Freedom to travel around the growing United States — and to build a religious experience from scratch — helped shape American Judaism, said author and scholar Shari Rabin, an assistant professor of Jewish studies and director of the Pearlstine/Lipov Center for Southern Jewish Culture at the College of Charleston.
The Tulane Department of Jewish Studies will host a lecture by Rabin, “How Frontier Jews Made American Judaism,” on Monday, March 18, at 7 p.m. in the Jewish Studies Building Conference Room 103 on the Tulane University campus.
Rabin won the 2017 National Jewish Book Award for Jews on the Frontier: Religion and Mobility in Nineteenth-Century America. The book presents a history of 19th-century Jewish people who left Eastern cities and journeyed to the American West and South.
“I’m interested in how America is set up and how that affects religious life. It sheds light on the Jewish experience in America, which is a particular one in which Jews have been seen as citizens, which was not the case in Europe,” Rabin said. “Jews were able to move, and that ability to move ended up being really exciting and important to them, but also posed real challenges to the practice of Jewish religious life and led to transformations in what Judaism looked like and how it was practiced.”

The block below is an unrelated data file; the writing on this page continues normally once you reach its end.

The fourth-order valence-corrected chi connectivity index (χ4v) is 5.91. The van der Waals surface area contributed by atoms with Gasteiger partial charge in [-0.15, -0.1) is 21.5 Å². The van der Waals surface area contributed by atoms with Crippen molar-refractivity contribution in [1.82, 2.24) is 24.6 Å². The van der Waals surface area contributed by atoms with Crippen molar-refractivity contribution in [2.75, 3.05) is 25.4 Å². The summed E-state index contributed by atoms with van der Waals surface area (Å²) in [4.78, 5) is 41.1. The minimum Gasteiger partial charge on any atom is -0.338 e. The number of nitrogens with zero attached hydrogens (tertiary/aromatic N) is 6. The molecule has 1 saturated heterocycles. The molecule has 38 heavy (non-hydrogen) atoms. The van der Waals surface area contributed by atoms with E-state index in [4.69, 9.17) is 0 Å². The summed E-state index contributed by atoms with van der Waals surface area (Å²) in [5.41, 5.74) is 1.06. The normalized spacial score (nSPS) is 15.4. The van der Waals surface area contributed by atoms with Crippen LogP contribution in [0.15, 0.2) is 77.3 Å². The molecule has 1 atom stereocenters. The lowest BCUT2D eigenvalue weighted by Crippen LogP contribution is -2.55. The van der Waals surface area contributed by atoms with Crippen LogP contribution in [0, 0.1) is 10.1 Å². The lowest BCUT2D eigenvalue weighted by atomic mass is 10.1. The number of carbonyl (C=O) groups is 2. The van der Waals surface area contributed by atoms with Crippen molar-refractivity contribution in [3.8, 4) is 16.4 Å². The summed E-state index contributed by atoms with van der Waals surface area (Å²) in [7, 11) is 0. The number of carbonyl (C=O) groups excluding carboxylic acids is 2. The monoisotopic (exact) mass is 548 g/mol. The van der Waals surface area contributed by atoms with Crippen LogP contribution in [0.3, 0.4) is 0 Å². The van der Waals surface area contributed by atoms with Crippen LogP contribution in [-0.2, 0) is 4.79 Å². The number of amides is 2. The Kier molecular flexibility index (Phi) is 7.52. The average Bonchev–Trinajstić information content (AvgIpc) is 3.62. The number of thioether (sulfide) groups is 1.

Jews on the Frontier recounts stories of individuals and how they extracted meaning from the laws of Judaism, maintained practices, and kept their Jewish identity while living in areas that were far from religious authorities and places of worship, recreating religious life through their eclectic and creative adaptations.
During her lecture, Rabin will share some of these stories, including those from the New Orleans Jewish community, and pose the argument that 19th-century mobile Jewish people created American Judaism.
The lecture is free and open to the public.